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News Recap from the Illinois Senate

  • From the Lisa Sims, News from State Senator Chuck Weaver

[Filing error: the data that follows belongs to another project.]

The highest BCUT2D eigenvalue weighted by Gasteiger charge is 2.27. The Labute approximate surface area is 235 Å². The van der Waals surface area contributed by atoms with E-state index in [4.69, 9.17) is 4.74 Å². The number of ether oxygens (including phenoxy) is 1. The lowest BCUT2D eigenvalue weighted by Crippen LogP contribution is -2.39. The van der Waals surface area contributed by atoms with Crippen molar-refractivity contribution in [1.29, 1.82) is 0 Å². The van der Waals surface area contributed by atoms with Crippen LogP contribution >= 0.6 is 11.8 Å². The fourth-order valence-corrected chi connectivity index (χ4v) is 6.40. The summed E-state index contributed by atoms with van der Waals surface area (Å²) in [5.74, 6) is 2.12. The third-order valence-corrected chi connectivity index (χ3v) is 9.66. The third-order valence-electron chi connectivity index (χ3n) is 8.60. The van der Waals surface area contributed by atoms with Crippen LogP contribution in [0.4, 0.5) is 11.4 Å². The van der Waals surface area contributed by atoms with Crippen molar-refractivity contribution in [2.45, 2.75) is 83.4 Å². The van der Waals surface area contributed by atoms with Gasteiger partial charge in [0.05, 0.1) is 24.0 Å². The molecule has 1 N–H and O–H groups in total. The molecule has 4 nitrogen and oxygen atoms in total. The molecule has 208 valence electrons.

• Non-citizens ‘accidentally’ registered to vote According to media reports, more than 500 people who are not citizens and are not legally eligible to vote in elections, were registered to vote through the state’s Automatic Voter Registration (AVR) system, which was signed into law in 2017. The AVR system automatically registers voters when they apply for a driver’s license or state ID card, unless the individual opts out of the process.  Between July 2, 2018, and Dec. 13, 2019, the registration information of 574 people was “improperly forwarded” to the Illinois State Board of Elections, according to a Dec. 18, 2019, letter from the Illinois Secretary of State’s office to the State Board of Elections. The 574 individuals had all checked a “no” box on a question asking if they were U.S. citizens.  According to the Secretary of State’s office, the issue was due to a “programming error” involved with the registration process.  The Illinois State Board of Elections has notified the local election authorities where the individuals reside, and has sent letters to the individuals themselves. Of the improperly registered voters, 126 live in Chicago, 135 in other parts of Cook County, 56 in DuPage County, 54 in Lake County, 1 in Christian County, and 1 in Sangamon County. On. Jan. 21, all Republican Senators sent a letter to the Secretary of State’s office seeking further information about the issue.  The request included information on which locations erroneously registered voters, what investigatory steps would be taken and what would be done to prevent situations like this in the future.  “It is imperative the residents of Illinois know their elections are being managed and conducted in a lawful manner, and ensuring our laws are being implemented correctly is a practical matter, not a partisan one,” the letter stated.  Since being signed into law in August 2017, the Illinois AVR system has so far registered more than 600,000 individuals to vote. Legislative process begins anew The spring legislative session begins Jan. 28, and State Senators and Representatives are currently finalizing their legislative agendas and filing their proposals in legislative form so their ideas can be considered in the coming months. In the Senate, the deadline for the introduction of substantive bills, which deal with new laws and changes to existing laws, is Feb. 14.  Those bills then have until March 27 to be heard in committees, and until April 24 to be called for a vote in the Senate.  After that, the Senate considers legislation that has passed the House of Representatives, and appropriations or spending bills that will form the state’s budget.  The session is scheduled to adjourn on May 31. Push for Fair Maps continues As a new legislative session begins, Senate Republicans are again calling for action to fix the current partisan practice of drawing gerrymandered maps. Every 10 years, the state is required to reapportion legislative and Congressional districts to match the results of the most recent census.  Illinois currently has a “winner take all” system where one party has the complete power to draw the maps, which typically leads to confusing and strangely shaped or “gerrymandered” districts.  They note that the maps are typically drawn not to best represent the people of Illinois and their communities, but to offer the party in power the best chance at electoral success.  The process has often been called out for allowing politicians to pick their districts, instead of the people choosing their representatives. Numerous attempts throughout the years to fix the system have been blocked by legislative leaders and lawsuits.  Still, the General Assembly does have the power to put the question of whether to fix the current system on the ballot for voters to decide. The concept of Fair Maps has broad bipartisan support among rank-and-file lawmakers, Gov. J.B. Pritzker has expressed his support for the idea, and former President Barack Obama made the issue a key component of his speech to the General Assembly in 2016. New law eliminates license suspension for non-payment of fines Individuals who fail to pay tickets for most non-moving violations will no longer face the loss of their driver’s license.  The “License to Work Act” removes the penalty of suspension for a number of offenses, including parking tickets and tollway violations. Previously, the state suspended more than 50,000 licenses per year for failure to pay tickets, fines, and fees.  Supporters of the new law hope that it will enable people to continue working and earning money to pay the fines and fees.  At the same time, opponents fear it will make it easier to ignore fines and fees, and by extension, the laws that result in those fines and fees. January is Blood Donor Month Because blood donations often drop off right after the holidays, January has been recognized as Blood Donor Awareness Month since 1970, to raise awareness of the need for blood and platelet donations during the winter months. The American Red Cross is reminding people of the importance of donating blood.  In the United States, someone needs blood every two seconds, and nearly 21 million blood components are transfused every year.  Despite medical and technological advances, blood cannot be manufactured, so donations are the only way to get blood to those in need.  The organization also notes that one donation can save three lives. According to the Red Cross, while 38 percent of the population is eligible to donate blood at any given time, typically only about 10 percent actually do.
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